In a collaborative divorce, a husband and wife end their failed marriage with cooperative techniques rather than adversarial strategies and litigation. Collaborative divorce is a way to end a marriage, if not painlessly, then at least without blood on the floor.
In a collaborative divorce, the lawyers for both the husband and the wife assist the clients to resolve conflicts by cooperating rather than confronting. Everyone involved commits to a negotiated outcome, and everyone agrees from the onset that neither spouse will litigate during the negotiations.
In a collaborative divorce the lawyers manage the conflict, emotional issues and relationship issues creatively, rather than inflaming the parties. The parties and their lawyers engage in four-way meetings, where they explore issues using their own words and feelings.
The spouses and their lawyers enter into a Participation Agreement, which is signed by the lawyers and the spouses. It stipulates that if a settlement is not reached, the lawyers will withdraw, and the spouses are free to pursue litigation. The lawyers’ retainers are limited to settlement negotiations. The Participation Agreement sets out the parties’ commitments to collaborative divorce. It contains provisions such as:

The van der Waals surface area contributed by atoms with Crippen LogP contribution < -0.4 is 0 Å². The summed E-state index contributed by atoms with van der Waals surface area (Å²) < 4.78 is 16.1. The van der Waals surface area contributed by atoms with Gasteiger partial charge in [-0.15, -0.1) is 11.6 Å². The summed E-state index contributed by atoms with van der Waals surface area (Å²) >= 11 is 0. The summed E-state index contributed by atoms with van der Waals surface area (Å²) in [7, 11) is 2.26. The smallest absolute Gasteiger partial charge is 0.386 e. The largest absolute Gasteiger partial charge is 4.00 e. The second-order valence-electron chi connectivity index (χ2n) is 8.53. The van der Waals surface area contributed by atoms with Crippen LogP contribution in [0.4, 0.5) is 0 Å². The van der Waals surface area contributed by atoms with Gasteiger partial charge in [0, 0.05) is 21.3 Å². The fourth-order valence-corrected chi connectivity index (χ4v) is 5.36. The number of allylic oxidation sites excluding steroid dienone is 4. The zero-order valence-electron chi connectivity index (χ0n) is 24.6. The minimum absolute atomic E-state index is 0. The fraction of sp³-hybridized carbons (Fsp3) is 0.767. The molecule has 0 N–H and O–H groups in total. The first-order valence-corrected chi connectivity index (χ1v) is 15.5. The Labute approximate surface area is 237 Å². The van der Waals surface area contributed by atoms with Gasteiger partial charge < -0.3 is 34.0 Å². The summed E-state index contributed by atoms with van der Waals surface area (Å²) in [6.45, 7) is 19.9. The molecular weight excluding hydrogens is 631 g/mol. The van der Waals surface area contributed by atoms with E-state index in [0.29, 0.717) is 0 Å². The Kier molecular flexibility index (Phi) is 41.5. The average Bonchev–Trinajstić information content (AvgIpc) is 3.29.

- a statement of that the outstanding issues are to be settled in a non-adversarial manner; and
- a provision that the parties promote the relationships between the parents and children and to work to reduce any emotional damage to the children because of the divorce;
The agreement will also stipulate the terms and conditions for ending the negotiations.
During the negotiations, the parties maintain the status quo in regards to the children and no unilateral changes are made to assets, insurance coverage or other matters without consent.